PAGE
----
The loss of ice from Greenland is one of the key drivers of rising global sea levels.
Greenland's ice sheet is now melting at a rate that is "off the charts" compared with the last 350 years, a new study by scientists from Woods Hole Oceanographic Institution (WHOI) has warned.
Human adjustment of the atmosphere began with the Industrial Revolution of the mid-19 century.
The report reveals that the ice in Greenland is melting at a rate much faster than anything seen over the last couple of centuries and maybe even the last millennium, reports DR Nyheder. This means that the sea level could rise sooner and faster than previously assumed. Greenland loses ice both when icebergs calve off glaciers and when ice on the surface melts and flows to the sea as water. The melting and freezing cycle also makes ice below the surface less permeable, so more runoff is shunted to the ocean rather than trickling down into the ice sheet.
The research team found out how intensely Greenland ice has melted in past centuries using a drill the size of a traffic light pole to extract ice cores from the ice sheet and a nearby coastal ice cap. The scientists drilled at these elevations to ensure the cores would contain records of past melt intensity, allowing them to extend their records back into the 17 century. "We demonstrate that Greenland ice is more sensitive to warming today than in the past - it responds non-linearly due to positive feedbacks inherent to the system".
Researchers say that if the Greenland ice sheet melting continues at "unprecedented rates" - which they attribute to warmer summers - it could accelerate the already fast pace of sea level rise.
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Meltwater slides off Greenland's massive ice sheet into the ocean during hot summer days. Instead of escaping the ice sheet, the short-lived meltwater forms icy bands that stack up layers of densely packed ice over time.
Scientists at four ice core labs in the United States measured physical and chemical properties along the cores to determine the thickness and age of the melt layers. Dark bands running horizontally across the cores, like ticks on a ruler, enabled the scientists to visually chronicle the strength of melting at the surface from year to year. This threatens cities such as London and Venice and entire nations such as the Maldives, which within decades could be swallowed by the rising level of the sea.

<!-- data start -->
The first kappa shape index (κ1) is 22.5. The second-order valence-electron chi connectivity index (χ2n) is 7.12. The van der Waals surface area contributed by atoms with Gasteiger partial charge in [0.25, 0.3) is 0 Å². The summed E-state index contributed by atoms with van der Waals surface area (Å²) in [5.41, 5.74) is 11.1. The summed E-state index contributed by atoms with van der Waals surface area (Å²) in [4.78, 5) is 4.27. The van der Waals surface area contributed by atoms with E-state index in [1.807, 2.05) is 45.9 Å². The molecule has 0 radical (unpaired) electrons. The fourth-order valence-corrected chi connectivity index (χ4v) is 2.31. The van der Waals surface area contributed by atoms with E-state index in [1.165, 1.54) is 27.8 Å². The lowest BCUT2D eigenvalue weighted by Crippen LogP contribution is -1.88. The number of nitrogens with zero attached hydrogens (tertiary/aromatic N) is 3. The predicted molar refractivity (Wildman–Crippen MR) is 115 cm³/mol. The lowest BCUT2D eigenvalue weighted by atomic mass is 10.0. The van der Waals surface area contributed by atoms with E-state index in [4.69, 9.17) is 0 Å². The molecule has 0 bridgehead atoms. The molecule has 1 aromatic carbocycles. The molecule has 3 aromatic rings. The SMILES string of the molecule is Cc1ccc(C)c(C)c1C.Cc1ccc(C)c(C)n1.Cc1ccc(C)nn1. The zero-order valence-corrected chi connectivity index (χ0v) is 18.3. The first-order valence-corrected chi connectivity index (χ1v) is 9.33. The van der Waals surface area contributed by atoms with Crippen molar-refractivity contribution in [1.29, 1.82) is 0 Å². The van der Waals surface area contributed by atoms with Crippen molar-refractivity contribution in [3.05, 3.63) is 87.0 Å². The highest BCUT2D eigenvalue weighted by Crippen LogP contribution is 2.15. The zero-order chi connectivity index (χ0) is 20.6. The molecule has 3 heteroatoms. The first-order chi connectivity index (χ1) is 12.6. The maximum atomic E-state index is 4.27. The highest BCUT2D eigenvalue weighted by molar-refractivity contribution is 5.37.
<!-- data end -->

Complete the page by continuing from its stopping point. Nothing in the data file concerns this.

Sarah Das, a glaciologist at Woods Hole Oceanographic Institution (WHOI) and co-author of the study notes that from a historical perspective, today's ice melt is "off the charts". The researchers found that the rate translated to a 50-percent increase in the runoff of meltwater into the sea compared with the preindustrial era.
Satellite methods to understand melting rates have only been around in recent decades, so the ability to go back further in time was important. Now, even a very small temperature change in the region can cause huge spikes in ice sheet melting, according to the study.
Ice sheet melting began to increase on the 3,000-metre thick ice sheet soon after the Industrial Revolution in the 1800s but was the most extensive in 2012.
In the wake of October's dire report from the UN Intergovernmental Panel on Climate Change warning that civilization has just more than a decade to stave off climate catastrophe, Thursday's report spells more bad news for the planet, especially the millions of people living near the world's oceans.
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